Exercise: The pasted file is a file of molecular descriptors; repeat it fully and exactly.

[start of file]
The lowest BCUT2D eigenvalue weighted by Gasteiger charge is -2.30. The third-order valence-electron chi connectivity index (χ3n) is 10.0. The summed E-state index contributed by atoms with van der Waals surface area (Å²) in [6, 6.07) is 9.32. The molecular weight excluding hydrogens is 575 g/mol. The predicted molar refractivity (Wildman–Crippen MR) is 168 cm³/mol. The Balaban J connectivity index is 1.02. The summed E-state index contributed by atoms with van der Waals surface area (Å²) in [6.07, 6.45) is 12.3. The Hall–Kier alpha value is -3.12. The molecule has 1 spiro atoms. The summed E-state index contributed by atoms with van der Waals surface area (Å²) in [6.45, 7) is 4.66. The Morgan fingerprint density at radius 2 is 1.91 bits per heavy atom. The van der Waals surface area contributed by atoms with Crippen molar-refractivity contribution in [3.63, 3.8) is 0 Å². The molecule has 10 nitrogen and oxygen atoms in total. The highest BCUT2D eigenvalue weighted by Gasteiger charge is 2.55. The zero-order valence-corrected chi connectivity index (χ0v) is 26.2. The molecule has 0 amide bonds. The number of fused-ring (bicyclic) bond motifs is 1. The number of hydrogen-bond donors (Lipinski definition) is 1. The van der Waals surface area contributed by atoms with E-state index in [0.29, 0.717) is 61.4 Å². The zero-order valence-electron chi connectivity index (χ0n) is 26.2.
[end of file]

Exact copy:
The lowest BCUT2D eigenvalue weighted by Gasteiger charge is -2.30. The third-order valence-electron chi connectivity index (χ3n) is 10.0. The summed E-state index contributed by atoms with van der Waals surface area (Å²) in [6, 6.07) is 9.32. The molecular weight excluding hydrogens is 575 g/mol. The predicted molar refractivity (Wildman–Crippen MR) is 168 cm³/mol. The Balaban J connectivity index is 1.02. The summed E-state index contributed by atoms with van der Waals surface area (Å²) in [6.07, 6.45) is 12.3. The Hall–Kier alpha value is -3.12. The molecule has 1 spiro atoms. The summed E-state index contributed by atoms with van der Waals surface area (Å²) in [6.45, 7) is 4.66. The Morgan fingerprint density at radius 2 is 1.91 bits per heavy atom. The van der Waals surface area contributed by atoms with Crippen molar-refractivity contribution in [3.63, 3.8) is 0 Å². The molecule has 10 nitrogen and oxygen atoms in total. The highest BCUT2D eigenvalue weighted by Gasteiger charge is 2.55. The zero-order valence-corrected chi connectivity index (χ0v) is 26.2. The molecule has 0 amide bonds. The number of fused-ring (bicyclic) bond motifs is 1. The number of hydrogen-bond donors (Lipinski definition) is 1. The van der Waals surface area contributed by atoms with E-state index in [0.29, 0.717) is 61.4 Å². The zero-order valence-electron chi connectivity index (χ0n) is 26.2.